While it is never easy to lose a loved one, the legal demands of trust and/or estate administration can make a loss even more arduous. With the administration of an estate, the executor or administrator will be required to identify and collect the decedent’s estate assets, those assets of the decedent that may not otherwise pass directly by beneficiary designation or through an existing trust. The executor or administrator is required to file for probate of the estate through the Circuit Court which shall include filing an inventory of the decedent’s probate estate assets, notice to any heirs of the estate, and annual accountings may be required to be filed with the court. The process can be daunting and requires identification and payment of the decedent’s debts and obligations including any outstanding tax obligations and possibly filing delinquent decedent individual income tax returns. The firm of F. Hunter Hampton can guide the executor or administrator through the complex probate process and assist with any one or more of the following duties:
- Probate wills and file probate for an intestate estate when decedent passed without a will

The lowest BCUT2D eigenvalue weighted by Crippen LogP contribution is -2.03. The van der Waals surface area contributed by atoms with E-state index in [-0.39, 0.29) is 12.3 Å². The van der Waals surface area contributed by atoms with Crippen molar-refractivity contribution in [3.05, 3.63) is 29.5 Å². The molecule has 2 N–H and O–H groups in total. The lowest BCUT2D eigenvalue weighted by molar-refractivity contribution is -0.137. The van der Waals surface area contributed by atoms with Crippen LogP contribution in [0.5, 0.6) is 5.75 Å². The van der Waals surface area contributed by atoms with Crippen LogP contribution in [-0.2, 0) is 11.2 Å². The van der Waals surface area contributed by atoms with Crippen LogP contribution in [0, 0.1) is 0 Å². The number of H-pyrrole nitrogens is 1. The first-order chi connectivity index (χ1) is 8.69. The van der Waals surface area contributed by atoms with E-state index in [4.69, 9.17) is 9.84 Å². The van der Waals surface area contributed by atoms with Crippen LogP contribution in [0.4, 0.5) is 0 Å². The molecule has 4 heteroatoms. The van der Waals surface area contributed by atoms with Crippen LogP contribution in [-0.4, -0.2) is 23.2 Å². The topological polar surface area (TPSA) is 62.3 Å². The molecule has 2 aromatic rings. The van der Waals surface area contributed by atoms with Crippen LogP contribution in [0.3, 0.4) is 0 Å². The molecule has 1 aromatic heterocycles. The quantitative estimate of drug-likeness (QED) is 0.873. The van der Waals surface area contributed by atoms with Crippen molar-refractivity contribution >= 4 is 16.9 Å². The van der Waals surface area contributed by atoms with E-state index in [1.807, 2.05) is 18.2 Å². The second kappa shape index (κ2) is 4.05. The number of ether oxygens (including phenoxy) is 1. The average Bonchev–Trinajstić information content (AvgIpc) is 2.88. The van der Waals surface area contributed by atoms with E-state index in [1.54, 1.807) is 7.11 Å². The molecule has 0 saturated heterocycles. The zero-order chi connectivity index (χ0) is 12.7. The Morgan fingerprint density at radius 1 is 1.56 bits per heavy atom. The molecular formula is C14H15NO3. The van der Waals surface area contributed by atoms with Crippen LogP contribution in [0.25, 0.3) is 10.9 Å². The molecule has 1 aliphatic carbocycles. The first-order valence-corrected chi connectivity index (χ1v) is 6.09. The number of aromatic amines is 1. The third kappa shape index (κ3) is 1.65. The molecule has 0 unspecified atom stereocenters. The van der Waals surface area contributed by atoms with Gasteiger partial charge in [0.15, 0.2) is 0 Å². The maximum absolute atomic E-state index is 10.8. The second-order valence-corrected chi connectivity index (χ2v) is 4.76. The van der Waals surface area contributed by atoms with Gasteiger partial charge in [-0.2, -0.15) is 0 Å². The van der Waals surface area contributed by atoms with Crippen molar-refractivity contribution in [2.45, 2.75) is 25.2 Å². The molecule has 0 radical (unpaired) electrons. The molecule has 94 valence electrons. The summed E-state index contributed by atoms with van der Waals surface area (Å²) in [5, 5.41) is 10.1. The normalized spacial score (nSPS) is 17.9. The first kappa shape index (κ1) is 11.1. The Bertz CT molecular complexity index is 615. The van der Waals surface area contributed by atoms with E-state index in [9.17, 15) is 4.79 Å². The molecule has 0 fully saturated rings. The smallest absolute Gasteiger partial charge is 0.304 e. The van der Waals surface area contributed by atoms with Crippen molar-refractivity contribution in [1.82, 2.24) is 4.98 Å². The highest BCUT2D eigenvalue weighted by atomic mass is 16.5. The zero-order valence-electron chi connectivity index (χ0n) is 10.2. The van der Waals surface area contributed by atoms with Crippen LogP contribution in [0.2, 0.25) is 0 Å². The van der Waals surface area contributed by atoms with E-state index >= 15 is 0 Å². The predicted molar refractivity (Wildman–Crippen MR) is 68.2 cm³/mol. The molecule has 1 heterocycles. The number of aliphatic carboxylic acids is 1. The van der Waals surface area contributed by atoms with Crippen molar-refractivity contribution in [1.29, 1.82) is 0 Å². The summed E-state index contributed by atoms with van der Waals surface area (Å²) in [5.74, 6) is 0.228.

- Ancillary probate proceedings for assets outside the decedent’s domiciliary (residential) state
- Identify and locate probate estate assets including any unclaimed funds held by the state
- Preparation of the decedent’s final individual income tax return and/or any delinquent income tax returns
- Preparation of the fiduciary income tax return
- Preparation of accountings for the estate
- Litigation for contested wills including a spousal elective share for the decedent’s augmented estate – portion of decedent’s estate for which spouse otherwise entitled
Many unwelcome tasks associated with trust and estate administration, as well as disputes among beneficiaries and litigation, may be avoided with advance estate planning and periodic reviews and updates. Alternately, post-mortem planning can provide the opportunity to negotiate agreement among the beneficiaries to settle a dispute through a binding Nonjudicial Settlement Agreement.
Post-mortem planning also includes planning for filing Fiduciary Income Tax Returns. Whether the income tax return is required for a trust or the estate of a decedent or an election is made to file the return for the combined trust and estate of a decedent, these returns can be complex and result in unnecessary income taxes without proper guidance and planning. Fiduciary income tax returns have compressed accelerated income tax rates which also apply to the 3.8% net investment income tax as compared to those that apply to the individual beneficiaries of an estate and/or trust. Planning includes making distributions of income including investment income, out to the beneficiaries for which the trust/estate is given a deduction for these distributions and which income is passed through to the beneficiaries and thus taxed with more favorable thresholds for increased rates.